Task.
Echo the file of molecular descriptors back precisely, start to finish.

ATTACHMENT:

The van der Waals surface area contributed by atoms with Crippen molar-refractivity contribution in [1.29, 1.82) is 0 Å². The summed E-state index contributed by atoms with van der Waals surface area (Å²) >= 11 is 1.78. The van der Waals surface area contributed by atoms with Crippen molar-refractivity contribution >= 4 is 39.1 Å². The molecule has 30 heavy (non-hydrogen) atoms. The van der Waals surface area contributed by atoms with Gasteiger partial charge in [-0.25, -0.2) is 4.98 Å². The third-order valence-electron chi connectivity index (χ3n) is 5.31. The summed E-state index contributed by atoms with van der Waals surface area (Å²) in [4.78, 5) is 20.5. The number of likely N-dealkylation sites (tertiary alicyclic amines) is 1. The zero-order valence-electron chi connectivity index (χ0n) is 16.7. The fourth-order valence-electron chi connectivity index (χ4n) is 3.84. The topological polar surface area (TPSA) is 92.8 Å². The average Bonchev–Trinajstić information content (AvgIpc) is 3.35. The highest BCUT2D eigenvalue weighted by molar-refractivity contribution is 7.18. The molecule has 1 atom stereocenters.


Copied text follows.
The van der Waals surface area contributed by atoms with Crippen molar-refractivity contribution in [1.29, 1.82) is 0 Å². The summed E-state index contributed by atoms with van der Waals surface area (Å²) >= 11 is 1.78. The van der Waals surface area contributed by atoms with Crippen molar-refractivity contribution >= 4 is 39.1 Å². The molecule has 30 heavy (non-hydrogen) atoms. The van der Waals surface area contributed by atoms with Gasteiger partial charge in [-0.25, -0.2) is 4.98 Å². The third-order valence-electron chi connectivity index (χ3n) is 5.31. The summed E-state index contributed by atoms with van der Waals surface area (Å²) in [4.78, 5) is 20.5. The number of likely N-dealkylation sites (tertiary alicyclic amines) is 1. The zero-order valence-electron chi connectivity index (χ0n) is 16.7. The fourth-order valence-electron chi connectivity index (χ4n) is 3.84. The topological polar surface area (TPSA) is 92.8 Å². The average Bonchev–Trinajstić information content (AvgIpc) is 3.35. The highest BCUT2D eigenvalue weighted by molar-refractivity contribution is 7.18. The molecule has 1 atom stereocenters.